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Myths about violet wands and other forms of electrical stimulation sex play abound! Some are the result of obsolete information that keeps getting passed along, and some are the result of misunderstanding, conjecture, or other lack of knowledge. We're sure you've run into some of them yourself. So here are the major myths, and then the facts, straight from the horses' mouths.

Violet Wand Myth Number One : Violet Wands should have a ceramic core

This myth was started in the mid 1990s by a violet wand distributor who wanted to increase sales of their particular model. The fact is that violet wands contain no parts that are known as 'cores.' In their basic setup, they consist of two electrical coils, a capacitor and a rheostat. Without getting too technical, the capacitor is what was erroneously being referred to as either wax or ceramic. In fact, wand capacitors can be made out of many different materials, such as polymers, natural or synthetic resins, wax, ceramic, mylar, glass, etc. Each of the different types of capacitors have different properties.

The violet wand manufacturer who first called the capacitors 'cores', promoted their marketing ploy a little too well, and the myth has become an undying urban legend. But the fact of the matter is, violet wands don't have 'cores' of any material, as their central parts actually consist of either a hollow space in one electrical coil, or a bundle of thin metal rods in the other electrical coil.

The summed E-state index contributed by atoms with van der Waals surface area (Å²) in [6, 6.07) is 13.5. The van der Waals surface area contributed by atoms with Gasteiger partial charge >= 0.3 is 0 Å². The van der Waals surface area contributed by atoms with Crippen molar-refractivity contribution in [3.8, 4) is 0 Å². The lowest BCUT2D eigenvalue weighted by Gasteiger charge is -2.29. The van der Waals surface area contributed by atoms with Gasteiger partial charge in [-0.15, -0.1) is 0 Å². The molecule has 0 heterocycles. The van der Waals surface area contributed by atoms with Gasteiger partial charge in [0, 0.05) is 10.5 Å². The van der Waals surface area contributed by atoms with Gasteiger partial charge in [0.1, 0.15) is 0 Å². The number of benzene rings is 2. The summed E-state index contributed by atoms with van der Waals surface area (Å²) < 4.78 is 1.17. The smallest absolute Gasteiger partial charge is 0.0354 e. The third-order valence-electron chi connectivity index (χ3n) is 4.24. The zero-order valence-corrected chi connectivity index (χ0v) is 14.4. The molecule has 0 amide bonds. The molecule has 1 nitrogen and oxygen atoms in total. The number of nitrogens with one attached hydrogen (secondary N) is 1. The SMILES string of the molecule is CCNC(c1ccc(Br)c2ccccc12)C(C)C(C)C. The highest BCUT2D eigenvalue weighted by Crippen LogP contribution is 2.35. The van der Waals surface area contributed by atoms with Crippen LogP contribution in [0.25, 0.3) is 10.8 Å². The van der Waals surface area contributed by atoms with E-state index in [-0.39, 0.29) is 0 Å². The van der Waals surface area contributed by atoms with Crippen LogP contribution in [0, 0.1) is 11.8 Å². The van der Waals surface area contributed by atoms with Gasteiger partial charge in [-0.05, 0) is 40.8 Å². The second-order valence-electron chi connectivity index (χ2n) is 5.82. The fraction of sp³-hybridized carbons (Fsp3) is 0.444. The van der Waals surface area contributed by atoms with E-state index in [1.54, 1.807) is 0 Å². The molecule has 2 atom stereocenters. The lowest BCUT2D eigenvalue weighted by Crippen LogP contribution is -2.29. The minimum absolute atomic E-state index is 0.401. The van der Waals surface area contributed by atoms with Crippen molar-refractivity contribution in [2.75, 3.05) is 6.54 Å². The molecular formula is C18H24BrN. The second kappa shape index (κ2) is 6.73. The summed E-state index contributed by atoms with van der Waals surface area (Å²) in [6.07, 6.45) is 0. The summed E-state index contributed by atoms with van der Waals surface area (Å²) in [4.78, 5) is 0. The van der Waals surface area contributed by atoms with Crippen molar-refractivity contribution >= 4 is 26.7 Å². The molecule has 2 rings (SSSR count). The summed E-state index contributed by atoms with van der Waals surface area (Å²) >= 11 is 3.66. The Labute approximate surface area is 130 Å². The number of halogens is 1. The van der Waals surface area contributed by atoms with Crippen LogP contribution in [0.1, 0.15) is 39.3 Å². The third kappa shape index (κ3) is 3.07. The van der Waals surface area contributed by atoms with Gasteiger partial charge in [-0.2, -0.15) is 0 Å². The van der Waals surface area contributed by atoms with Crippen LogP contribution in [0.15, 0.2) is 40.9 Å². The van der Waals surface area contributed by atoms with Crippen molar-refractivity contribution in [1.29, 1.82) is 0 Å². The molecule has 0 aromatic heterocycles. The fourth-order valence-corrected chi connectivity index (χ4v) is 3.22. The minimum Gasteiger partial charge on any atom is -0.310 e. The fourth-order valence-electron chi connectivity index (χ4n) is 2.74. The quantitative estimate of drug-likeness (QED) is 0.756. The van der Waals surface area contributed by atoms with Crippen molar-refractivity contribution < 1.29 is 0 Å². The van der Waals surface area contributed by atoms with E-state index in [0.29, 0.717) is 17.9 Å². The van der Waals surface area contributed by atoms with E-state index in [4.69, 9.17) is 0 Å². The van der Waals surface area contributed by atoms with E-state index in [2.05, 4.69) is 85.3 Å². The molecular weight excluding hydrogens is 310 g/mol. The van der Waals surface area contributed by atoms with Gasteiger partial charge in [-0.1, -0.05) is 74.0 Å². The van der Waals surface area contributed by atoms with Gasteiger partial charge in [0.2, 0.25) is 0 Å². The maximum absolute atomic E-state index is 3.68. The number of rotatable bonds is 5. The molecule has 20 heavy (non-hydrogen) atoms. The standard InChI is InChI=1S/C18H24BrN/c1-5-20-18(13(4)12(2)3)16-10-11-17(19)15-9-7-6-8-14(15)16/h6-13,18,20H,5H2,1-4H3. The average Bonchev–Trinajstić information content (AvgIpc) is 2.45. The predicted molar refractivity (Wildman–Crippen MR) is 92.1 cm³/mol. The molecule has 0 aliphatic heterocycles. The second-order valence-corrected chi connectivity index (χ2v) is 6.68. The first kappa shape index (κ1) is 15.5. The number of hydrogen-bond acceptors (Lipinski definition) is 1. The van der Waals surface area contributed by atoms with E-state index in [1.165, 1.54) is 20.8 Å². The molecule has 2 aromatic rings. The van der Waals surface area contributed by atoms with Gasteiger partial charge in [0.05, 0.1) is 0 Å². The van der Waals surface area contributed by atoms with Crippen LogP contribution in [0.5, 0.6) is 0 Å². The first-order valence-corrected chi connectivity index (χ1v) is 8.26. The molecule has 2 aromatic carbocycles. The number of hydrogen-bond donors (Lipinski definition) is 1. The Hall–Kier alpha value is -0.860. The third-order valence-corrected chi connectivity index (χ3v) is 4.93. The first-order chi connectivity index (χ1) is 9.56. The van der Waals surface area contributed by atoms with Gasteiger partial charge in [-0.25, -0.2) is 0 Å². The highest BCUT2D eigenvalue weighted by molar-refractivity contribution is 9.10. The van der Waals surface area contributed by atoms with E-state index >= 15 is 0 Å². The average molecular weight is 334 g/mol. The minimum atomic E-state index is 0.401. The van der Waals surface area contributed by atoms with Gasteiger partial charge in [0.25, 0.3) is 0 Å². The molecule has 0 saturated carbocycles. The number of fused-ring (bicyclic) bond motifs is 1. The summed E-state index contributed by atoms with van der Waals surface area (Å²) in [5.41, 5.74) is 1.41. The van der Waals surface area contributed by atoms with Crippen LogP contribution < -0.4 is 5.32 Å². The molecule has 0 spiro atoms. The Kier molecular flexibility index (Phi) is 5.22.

Violet Wand Myth Number Two :Violet wand electricity doesn't penetrate the skin

This myth comes to us courtesy of early violet wand distributors relying on outdated high voltage research. Again, a now-defunct violet wand manufacturer wanted to market their wands, and needed to convince everyone of the safety of their product. They turned to some outdated research that stated that electricity of this type didn't penetrate the skin. This obsolete research cited a complicated engineering formula that determines the 'skin effect' of conductive materials. This formula is actually known as the 'skin effect' formula, but never was intended to refer to 'human skin'! The wand dealer just didn't know any better what it actually was referring to. Rather, it applies to the surface 'skin' of metal or other material that electricity would penetrate at full strength, before dropping down to a fraction of its original strength. The research publications themselves were a problem themselves, as they depended upon figures for results that had originally been miscalculated. That old erroneous research has long since been replaced and corrected, but the myth still remains.

The most up-to-date high voltage high frequency research has relied on a number of separate sets of findings produced in several different ways to show that violet wand electricity freely penetrates the skin of human beings. These involved: